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The hidden dangers of discounting your fees

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Today’s post is a short rant about the practice and dangers of discounting your legal fees, followed by a useful collection of 20 questions I found earlier that you should be asking yourself if you are discounting your fees.

I’ll start off by disclosing that I hate it when lawyers discount their fees. I especially hate it when this is done without any request by the client – a far more prevalent practice than is perhaps admitted – or consultation with others in the firm (including the practice of discounting on other lawyers’ rates in your firm without even asking them if this is OK!).

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That’s another fine mess we’ve gotten into!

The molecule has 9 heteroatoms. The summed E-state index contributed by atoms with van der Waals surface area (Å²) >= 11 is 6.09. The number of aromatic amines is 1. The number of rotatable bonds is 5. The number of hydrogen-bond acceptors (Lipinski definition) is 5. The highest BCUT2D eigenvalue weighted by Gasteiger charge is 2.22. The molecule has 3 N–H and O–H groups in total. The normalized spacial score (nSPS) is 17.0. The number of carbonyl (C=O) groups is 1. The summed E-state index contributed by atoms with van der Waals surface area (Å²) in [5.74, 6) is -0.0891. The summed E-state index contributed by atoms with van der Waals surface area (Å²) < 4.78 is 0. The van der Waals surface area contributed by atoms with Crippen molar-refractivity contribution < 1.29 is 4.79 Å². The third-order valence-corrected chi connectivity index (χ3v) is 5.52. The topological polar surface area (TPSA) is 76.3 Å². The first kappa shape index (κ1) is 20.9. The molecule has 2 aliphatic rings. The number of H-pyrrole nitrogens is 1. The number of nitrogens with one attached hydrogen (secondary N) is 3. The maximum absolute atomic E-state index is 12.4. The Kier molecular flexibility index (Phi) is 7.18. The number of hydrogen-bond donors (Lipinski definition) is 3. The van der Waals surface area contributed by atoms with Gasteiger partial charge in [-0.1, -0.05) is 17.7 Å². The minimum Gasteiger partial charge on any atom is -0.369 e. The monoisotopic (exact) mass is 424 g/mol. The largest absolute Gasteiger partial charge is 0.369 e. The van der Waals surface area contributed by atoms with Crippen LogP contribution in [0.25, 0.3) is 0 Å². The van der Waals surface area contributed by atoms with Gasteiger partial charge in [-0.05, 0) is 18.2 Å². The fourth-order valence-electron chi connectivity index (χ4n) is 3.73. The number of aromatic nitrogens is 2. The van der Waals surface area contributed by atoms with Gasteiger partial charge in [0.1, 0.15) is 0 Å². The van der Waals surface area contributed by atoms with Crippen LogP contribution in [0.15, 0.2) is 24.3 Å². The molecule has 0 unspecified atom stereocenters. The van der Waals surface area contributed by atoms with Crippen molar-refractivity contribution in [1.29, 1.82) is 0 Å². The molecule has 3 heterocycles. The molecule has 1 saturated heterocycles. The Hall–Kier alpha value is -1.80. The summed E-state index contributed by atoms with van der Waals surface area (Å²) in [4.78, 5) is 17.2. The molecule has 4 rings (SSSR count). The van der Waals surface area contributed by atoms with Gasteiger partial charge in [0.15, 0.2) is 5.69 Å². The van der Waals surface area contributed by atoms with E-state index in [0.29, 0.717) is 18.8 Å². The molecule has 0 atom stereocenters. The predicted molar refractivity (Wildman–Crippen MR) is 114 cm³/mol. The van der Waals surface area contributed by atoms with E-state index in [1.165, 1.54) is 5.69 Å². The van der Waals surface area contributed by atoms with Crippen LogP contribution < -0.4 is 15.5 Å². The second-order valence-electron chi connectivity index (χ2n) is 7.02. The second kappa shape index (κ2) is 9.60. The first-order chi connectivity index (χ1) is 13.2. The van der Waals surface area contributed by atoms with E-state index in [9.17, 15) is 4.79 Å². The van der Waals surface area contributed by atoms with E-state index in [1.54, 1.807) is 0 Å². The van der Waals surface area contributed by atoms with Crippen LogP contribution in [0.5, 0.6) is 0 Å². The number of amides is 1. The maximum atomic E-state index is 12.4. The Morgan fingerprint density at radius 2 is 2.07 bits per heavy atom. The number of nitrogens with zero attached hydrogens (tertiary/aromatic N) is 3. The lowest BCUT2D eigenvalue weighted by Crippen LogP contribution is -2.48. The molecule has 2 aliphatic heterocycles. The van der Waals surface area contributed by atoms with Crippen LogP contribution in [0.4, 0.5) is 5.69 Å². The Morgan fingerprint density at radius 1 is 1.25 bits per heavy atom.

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“That’s another fine mess you’ve gotten me into!” – Oliver Hardy

A lot has been written in the past few weeks on Dentons* decision to no longer publish ‘meaningless‘ (their word, not mine) annual Profits Per Equity Partner (PEP) figures, the latest of which “Partners divided on reliability of PEP and need for transparency” was published on the legalweek.com website last Friday.

While I have a level of sympathy with Dentons argument – and the reality is that PEP figures really are meaningless to all but those who work in the firm, at the same time I do feel that the makings of this situation are those of the law firms themselves.

To expand, in the days prior to LLP status, law firms avoided the press – both legal and non-legal – like the plague. Then publications such as Martindale-Hubbell, Chambers and Asia Pacific Legal 500 started to gain traction and firms started to disclose the business/deals they had undertaken in the past 12 months in the hopes of getting good listings/rankings. In most cases this was done without firms asking their clients if they put any credit in these rankings and their feedback on the benefits of such a strategy.

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